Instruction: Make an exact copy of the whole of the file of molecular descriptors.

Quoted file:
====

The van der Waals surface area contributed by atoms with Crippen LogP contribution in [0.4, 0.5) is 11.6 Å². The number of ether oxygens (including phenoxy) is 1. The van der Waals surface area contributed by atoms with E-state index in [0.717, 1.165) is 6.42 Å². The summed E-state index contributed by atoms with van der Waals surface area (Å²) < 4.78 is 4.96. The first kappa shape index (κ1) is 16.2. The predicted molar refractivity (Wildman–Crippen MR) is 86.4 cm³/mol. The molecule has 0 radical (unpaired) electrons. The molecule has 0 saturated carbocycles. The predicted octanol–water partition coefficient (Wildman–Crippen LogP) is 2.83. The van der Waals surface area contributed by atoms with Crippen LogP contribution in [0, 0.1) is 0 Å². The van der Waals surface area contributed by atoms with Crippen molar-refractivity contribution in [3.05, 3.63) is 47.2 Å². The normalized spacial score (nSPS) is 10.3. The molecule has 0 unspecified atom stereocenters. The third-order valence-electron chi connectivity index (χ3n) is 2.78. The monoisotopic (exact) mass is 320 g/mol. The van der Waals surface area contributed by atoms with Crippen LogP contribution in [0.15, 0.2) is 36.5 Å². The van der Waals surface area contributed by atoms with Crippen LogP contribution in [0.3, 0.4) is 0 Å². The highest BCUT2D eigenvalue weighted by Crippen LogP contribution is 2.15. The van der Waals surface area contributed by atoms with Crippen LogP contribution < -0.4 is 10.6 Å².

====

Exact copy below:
The van der Waals surface area contributed by atoms with Crippen LogP contribution in [0.4, 0.5) is 11.6 Å². The number of ether oxygens (including phenoxy) is 1. The van der Waals surface area contributed by atoms with E-state index in [0.717, 1.165) is 6.42 Å². The summed E-state index contributed by atoms with van der Waals surface area (Å²) < 4.78 is 4.96. The first kappa shape index (κ1) is 16.2. The predicted molar refractivity (Wildman–Crippen MR) is 86.4 cm³/mol. The molecule has 0 radical (unpaired) electrons. The molecule has 0 saturated carbocycles. The predicted octanol–water partition coefficient (Wildman–Crippen LogP) is 2.83. The van der Waals surface area contributed by atoms with Crippen LogP contribution in [0, 0.1) is 0 Å². The van der Waals surface area contributed by atoms with Crippen molar-refractivity contribution in [3.05, 3.63) is 47.2 Å². The normalized spacial score (nSPS) is 10.3. The molecule has 0 unspecified atom stereocenters. The third-order valence-electron chi connectivity index (χ3n) is 2.78. The monoisotopic (exact) mass is 320 g/mol. The van der Waals surface area contributed by atoms with Crippen LogP contribution in [0.15, 0.2) is 36.5 Å². The van der Waals surface area contributed by atoms with Crippen LogP contribution in [0.3, 0.4) is 0 Å². The highest BCUT2D eigenvalue weighted by Crippen LogP contribution is 2.15. The van der Waals surface area contributed by atoms with Crippen LogP contribution < -0.4 is 10.6 Å².